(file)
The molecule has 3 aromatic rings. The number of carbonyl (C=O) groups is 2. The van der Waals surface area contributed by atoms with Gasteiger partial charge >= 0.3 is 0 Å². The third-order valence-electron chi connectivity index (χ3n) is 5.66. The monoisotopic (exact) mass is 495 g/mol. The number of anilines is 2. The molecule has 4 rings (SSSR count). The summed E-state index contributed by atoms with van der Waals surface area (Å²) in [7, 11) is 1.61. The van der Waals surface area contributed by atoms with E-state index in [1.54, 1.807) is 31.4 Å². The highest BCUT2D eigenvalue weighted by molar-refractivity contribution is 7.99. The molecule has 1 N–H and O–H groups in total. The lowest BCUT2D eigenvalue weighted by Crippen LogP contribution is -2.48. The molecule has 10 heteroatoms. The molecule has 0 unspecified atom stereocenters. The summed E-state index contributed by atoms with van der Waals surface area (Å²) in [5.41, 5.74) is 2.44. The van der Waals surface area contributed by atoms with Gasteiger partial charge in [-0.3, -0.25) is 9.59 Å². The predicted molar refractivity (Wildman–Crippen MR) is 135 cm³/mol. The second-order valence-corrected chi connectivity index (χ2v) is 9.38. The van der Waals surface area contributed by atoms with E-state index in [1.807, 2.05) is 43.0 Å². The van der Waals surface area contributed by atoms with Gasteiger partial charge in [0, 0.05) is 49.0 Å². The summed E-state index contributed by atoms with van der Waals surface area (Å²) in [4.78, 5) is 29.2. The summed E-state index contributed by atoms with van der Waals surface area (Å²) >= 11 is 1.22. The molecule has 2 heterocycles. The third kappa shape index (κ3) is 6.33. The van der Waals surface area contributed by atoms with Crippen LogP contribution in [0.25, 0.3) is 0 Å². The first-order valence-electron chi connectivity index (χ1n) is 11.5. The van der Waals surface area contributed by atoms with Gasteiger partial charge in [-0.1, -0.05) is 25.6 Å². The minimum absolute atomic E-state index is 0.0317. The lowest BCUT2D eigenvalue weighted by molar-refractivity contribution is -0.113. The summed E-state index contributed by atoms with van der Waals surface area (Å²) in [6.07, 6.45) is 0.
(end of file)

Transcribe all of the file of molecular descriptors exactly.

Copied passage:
The molecule has 3 aromatic rings. The number of carbonyl (C=O) groups is 2. The van der Waals surface area contributed by atoms with Gasteiger partial charge >= 0.3 is 0 Å². The third-order valence-electron chi connectivity index (χ3n) is 5.66. The monoisotopic (exact) mass is 495 g/mol. The number of anilines is 2. The molecule has 4 rings (SSSR count). The summed E-state index contributed by atoms with van der Waals surface area (Å²) in [7, 11) is 1.61. The van der Waals surface area contributed by atoms with E-state index in [1.54, 1.807) is 31.4 Å². The highest BCUT2D eigenvalue weighted by molar-refractivity contribution is 7.99. The molecule has 1 N–H and O–H groups in total. The lowest BCUT2D eigenvalue weighted by Crippen LogP contribution is -2.48. The molecule has 10 heteroatoms. The molecule has 0 unspecified atom stereocenters. The summed E-state index contributed by atoms with van der Waals surface area (Å²) in [5.41, 5.74) is 2.44. The van der Waals surface area contributed by atoms with Gasteiger partial charge in [-0.3, -0.25) is 9.59 Å². The predicted molar refractivity (Wildman–Crippen MR) is 135 cm³/mol. The second-order valence-corrected chi connectivity index (χ2v) is 9.38. The van der Waals surface area contributed by atoms with E-state index in [1.807, 2.05) is 43.0 Å². The van der Waals surface area contributed by atoms with Gasteiger partial charge in [0, 0.05) is 49.0 Å². The summed E-state index contributed by atoms with van der Waals surface area (Å²) in [4.78, 5) is 29.2. The summed E-state index contributed by atoms with van der Waals surface area (Å²) >= 11 is 1.22. The molecule has 2 heterocycles. The third kappa shape index (κ3) is 6.33. The van der Waals surface area contributed by atoms with Crippen LogP contribution in [0.25, 0.3) is 0 Å². The first-order valence-electron chi connectivity index (χ1n) is 11.5. The van der Waals surface area contributed by atoms with Gasteiger partial charge in [-0.1, -0.05) is 25.6 Å². The minimum absolute atomic E-state index is 0.0317. The lowest BCUT2D eigenvalue weighted by molar-refractivity contribution is -0.113. The summed E-state index contributed by atoms with van der Waals surface area (Å²) in [6.07, 6.45) is 0.